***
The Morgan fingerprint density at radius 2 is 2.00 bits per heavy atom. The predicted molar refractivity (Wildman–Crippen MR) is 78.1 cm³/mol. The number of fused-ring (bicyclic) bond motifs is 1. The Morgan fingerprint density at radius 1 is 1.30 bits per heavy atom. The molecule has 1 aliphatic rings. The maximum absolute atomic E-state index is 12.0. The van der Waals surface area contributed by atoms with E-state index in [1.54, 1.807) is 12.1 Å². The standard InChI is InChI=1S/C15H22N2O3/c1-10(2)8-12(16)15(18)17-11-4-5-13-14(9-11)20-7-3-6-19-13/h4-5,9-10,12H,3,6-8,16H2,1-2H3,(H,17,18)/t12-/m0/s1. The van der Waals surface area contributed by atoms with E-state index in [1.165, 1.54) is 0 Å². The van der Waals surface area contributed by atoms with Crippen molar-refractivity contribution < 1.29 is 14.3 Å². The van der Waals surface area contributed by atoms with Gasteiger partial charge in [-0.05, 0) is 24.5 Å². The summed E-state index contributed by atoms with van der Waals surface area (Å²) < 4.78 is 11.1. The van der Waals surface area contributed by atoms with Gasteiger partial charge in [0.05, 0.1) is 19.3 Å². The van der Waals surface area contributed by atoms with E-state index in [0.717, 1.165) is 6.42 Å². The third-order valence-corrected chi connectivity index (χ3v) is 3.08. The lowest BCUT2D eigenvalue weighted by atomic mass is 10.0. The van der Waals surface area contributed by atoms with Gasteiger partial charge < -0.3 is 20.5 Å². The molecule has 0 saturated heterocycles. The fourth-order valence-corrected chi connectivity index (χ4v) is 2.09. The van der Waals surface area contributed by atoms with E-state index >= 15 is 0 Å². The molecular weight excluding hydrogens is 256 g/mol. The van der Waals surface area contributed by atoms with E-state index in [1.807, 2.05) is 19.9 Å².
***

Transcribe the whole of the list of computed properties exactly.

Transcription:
The Morgan fingerprint density at radius 2 is 2.00 bits per heavy atom. The predicted molar refractivity (Wildman–Crippen MR) is 78.1 cm³/mol. The number of fused-ring (bicyclic) bond motifs is 1. The Morgan fingerprint density at radius 1 is 1.30 bits per heavy atom. The molecule has 1 aliphatic rings. The maximum absolute atomic E-state index is 12.0. The van der Waals surface area contributed by atoms with E-state index in [1.54, 1.807) is 12.1 Å². The standard InChI is InChI=1S/C15H22N2O3/c1-10(2)8-12(16)15(18)17-11-4-5-13-14(9-11)20-7-3-6-19-13/h4-5,9-10,12H,3,6-8,16H2,1-2H3,(H,17,18)/t12-/m0/s1. The van der Waals surface area contributed by atoms with E-state index in [1.165, 1.54) is 0 Å². The van der Waals surface area contributed by atoms with Crippen molar-refractivity contribution < 1.29 is 14.3 Å². The van der Waals surface area contributed by atoms with Gasteiger partial charge in [-0.05, 0) is 24.5 Å². The summed E-state index contributed by atoms with van der Waals surface area (Å²) < 4.78 is 11.1. The van der Waals surface area contributed by atoms with Gasteiger partial charge in [0.05, 0.1) is 19.3 Å². The van der Waals surface area contributed by atoms with E-state index in [0.717, 1.165) is 6.42 Å². The third-order valence-corrected chi connectivity index (χ3v) is 3.08. The lowest BCUT2D eigenvalue weighted by atomic mass is 10.0. The van der Waals surface area contributed by atoms with Gasteiger partial charge < -0.3 is 20.5 Å². The molecule has 0 saturated heterocycles. The fourth-order valence-corrected chi connectivity index (χ4v) is 2.09. The van der Waals surface area contributed by atoms with E-state index >= 15 is 0 Å². The molecular weight excluding hydrogens is 256 g/mol. The van der Waals surface area contributed by atoms with E-state index in [1.807, 2.05) is 19.9 Å².